Tuesday, July 27, 2010

Ten Things on a Tuesday: The Pants-Less Edition

1. My publicist overnighted me preservative free cookies from across the country. I'm serious. If this is what bestsellerdom looks like . . . I'LL TAKE IT.

2. In between eating cookies, I am eating yogurt with a coffee stirrer in my hotel room, because I am too lazy to go downstairs in search of a spoon. Also, that would require putting pants on and that is not on the agenda at the moment. Working on FOREVER is.

3. Last night's book signing was so amazing. One of the readers sang a song she'd written about Sam and Grace. Also, the store had folded a million paper cranes and hung them everywhere. I was duly impressed.

4. I've discovered bad things about myself on tour. Like, I don't put pants on if I'm not going to leave my room. Did I mention this already? Also, I will do unreal things for preservative-free cookies while at home away from home, which is probably why my publicist decided to curb my more unreasonable urges with overnighted cookies. I am calmer now.

5. I'm in L.A. and it's very L.A. out there. For instance, there is an Oscar Meyer WienerMobile parked outside my hotel. No, it's not my ride.


6. Tonight, I have an event at Once Upon a Time in Montrose, CA at 6 p.m. And yes, I will sign as many books as you bring -- SO LONG as you buy at least one from the hosting store. And tomorrow -- TEXAS! I will find preservative free Tex Mex. I will. It just isn't an option.

7. I think I left my PJ pants in San Francisco.

8. Coffee stirrers are not good eating implements.

9. While flying, I am reading THIS IS YOUR BRAIN ON MUSIC and I like it, because it makes me feel clever.

10. If you come see me at any of my tour events today through Thursday, I will tell you this: I will put pants on for them.

Monday, July 26, 2010

California! Part One: San Francisco

I have actually tried to find time to compose this post about five million times in the last five days, and have failed, miserably. First of all, if you are in the L. A. area and want to see me, I have finally landed and have two L.A. stops: Glendale tonight, and Montrose tomorrow.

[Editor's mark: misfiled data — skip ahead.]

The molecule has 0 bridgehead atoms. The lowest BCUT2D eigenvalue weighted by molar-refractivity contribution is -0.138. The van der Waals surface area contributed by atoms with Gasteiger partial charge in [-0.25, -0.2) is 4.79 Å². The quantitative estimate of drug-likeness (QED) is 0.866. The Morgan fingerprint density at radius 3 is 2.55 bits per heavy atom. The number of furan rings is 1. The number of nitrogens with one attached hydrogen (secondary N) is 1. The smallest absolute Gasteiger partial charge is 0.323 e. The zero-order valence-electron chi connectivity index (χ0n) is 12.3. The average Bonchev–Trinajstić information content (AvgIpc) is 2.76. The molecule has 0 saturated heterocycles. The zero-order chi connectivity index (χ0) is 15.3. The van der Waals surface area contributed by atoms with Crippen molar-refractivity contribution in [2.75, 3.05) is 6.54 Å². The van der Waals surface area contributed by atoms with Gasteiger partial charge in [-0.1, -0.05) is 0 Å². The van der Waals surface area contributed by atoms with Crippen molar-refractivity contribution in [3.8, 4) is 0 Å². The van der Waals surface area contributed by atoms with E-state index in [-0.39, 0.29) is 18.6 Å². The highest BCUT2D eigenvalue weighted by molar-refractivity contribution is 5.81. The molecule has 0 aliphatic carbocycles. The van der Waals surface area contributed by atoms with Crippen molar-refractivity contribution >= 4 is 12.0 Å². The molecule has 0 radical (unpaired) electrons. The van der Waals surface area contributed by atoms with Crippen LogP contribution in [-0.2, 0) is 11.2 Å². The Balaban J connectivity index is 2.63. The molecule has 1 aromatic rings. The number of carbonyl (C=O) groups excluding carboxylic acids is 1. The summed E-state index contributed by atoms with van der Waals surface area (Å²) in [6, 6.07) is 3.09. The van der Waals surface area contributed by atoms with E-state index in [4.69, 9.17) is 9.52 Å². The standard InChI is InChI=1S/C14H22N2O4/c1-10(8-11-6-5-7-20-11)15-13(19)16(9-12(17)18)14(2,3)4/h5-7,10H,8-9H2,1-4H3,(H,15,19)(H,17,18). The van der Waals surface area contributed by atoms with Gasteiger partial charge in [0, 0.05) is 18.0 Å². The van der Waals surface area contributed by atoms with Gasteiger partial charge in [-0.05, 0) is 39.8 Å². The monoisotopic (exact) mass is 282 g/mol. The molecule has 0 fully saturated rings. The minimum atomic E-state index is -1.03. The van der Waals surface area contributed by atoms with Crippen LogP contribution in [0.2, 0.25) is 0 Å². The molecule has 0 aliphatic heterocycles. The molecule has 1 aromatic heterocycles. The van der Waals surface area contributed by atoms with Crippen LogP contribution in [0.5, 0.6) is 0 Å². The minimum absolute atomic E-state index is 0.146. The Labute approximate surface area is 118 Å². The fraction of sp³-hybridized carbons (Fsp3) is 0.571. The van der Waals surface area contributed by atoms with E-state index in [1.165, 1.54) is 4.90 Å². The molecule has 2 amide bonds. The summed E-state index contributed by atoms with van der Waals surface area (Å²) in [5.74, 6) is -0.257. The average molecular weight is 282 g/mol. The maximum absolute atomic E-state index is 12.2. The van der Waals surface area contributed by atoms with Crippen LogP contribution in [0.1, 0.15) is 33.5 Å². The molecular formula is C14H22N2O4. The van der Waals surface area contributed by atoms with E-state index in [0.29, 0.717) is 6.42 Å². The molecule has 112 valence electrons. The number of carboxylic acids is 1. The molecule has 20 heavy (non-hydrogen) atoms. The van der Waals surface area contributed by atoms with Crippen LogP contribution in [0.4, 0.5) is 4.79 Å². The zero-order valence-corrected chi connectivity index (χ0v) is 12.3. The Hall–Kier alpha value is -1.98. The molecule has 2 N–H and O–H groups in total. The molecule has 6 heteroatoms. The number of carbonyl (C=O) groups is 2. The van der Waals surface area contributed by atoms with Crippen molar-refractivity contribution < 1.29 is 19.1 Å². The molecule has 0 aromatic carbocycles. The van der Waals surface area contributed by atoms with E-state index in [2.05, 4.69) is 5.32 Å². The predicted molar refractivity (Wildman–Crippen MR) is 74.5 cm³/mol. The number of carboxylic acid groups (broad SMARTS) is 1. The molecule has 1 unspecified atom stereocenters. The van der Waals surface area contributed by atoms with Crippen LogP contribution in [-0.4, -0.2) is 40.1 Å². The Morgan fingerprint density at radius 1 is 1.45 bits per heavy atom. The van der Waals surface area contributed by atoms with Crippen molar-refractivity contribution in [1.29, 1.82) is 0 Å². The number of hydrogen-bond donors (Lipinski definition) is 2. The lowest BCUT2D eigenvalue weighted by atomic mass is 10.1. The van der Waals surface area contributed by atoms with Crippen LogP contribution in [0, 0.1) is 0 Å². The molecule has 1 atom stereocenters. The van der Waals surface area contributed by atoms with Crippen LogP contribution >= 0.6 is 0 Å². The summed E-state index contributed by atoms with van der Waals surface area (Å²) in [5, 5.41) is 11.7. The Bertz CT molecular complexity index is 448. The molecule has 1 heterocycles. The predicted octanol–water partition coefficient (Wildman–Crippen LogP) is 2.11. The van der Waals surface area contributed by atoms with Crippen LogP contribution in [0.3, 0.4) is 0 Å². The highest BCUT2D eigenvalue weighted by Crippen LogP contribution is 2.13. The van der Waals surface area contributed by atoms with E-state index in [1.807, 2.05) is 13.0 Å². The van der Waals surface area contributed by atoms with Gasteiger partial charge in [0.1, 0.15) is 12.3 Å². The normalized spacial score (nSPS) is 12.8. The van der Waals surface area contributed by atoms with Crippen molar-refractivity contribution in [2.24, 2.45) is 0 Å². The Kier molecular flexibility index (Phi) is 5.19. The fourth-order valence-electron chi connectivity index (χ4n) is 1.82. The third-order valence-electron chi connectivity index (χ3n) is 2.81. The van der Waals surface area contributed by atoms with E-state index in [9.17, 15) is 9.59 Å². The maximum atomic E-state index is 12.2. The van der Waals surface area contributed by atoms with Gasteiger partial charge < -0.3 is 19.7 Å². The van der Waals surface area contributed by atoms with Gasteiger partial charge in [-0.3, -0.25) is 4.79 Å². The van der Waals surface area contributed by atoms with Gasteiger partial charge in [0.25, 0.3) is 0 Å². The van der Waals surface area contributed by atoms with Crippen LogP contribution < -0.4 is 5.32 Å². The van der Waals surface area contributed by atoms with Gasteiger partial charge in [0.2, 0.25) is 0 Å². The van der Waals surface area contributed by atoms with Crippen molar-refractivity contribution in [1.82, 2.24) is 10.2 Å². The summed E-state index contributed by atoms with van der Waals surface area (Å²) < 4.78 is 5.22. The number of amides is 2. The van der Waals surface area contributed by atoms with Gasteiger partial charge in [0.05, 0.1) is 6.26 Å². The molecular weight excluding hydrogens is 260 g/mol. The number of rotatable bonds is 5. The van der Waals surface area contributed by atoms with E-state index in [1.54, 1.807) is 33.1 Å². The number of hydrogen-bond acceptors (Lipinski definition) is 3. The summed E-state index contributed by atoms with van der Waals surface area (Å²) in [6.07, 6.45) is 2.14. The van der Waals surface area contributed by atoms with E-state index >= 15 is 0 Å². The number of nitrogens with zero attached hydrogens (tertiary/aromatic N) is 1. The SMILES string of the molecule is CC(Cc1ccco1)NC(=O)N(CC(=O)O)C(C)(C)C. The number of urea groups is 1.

Secondly, I wanted to post photos of my fantastic events at Kepler's, Books Inc, and the El Cerrito Barnes and Noble and realized that I spent all my time talking instead of taking photos. So I have photos . . . but they are of California, not book events.

But that's not gonna stop me from posting some. I went to Los Osos and Montana de Oro State Park before my tour began to poke around and look at cliffs as more research for Secret Novel. And it was pretty revoltingly gorgeous. Also revoltingly cold. Check this out.

Danger, Maggie! Stay Back!

Cliffs!

Cliffs at Montana De Oro State Park

Me!

Maggie on the water


After hanging in Los Osos for a day and going to the San Luis Obispo Farmers Market (ahhhh), my dad, sister, and I drove up to San Francisco. It was a four hour drive of wonder and beauty, however, I am forever scarred by seeing a sheep pasture containing two large, white dogs having their way with each other and then with the sheep. Is this a . . . California thing? I don't know. I don't want to know. Anyway, we stopped in San Jose to get Haagen-Dasz. They did not have the Belgian Chocolate Chocolate flavor, which was a crushing blow for morale. But I managed to rally in enough time to sign some stock at the Borders there anyway.

Then, San Francisco. It's quite nice how the whole outside of California is air-conditioned. I could live with that. Here's the Bay Bridge. FasTrack drivers paid $5 in tolls, I think. Regular passenger cars handed over their first born child.

Bay Bridge, San Francisco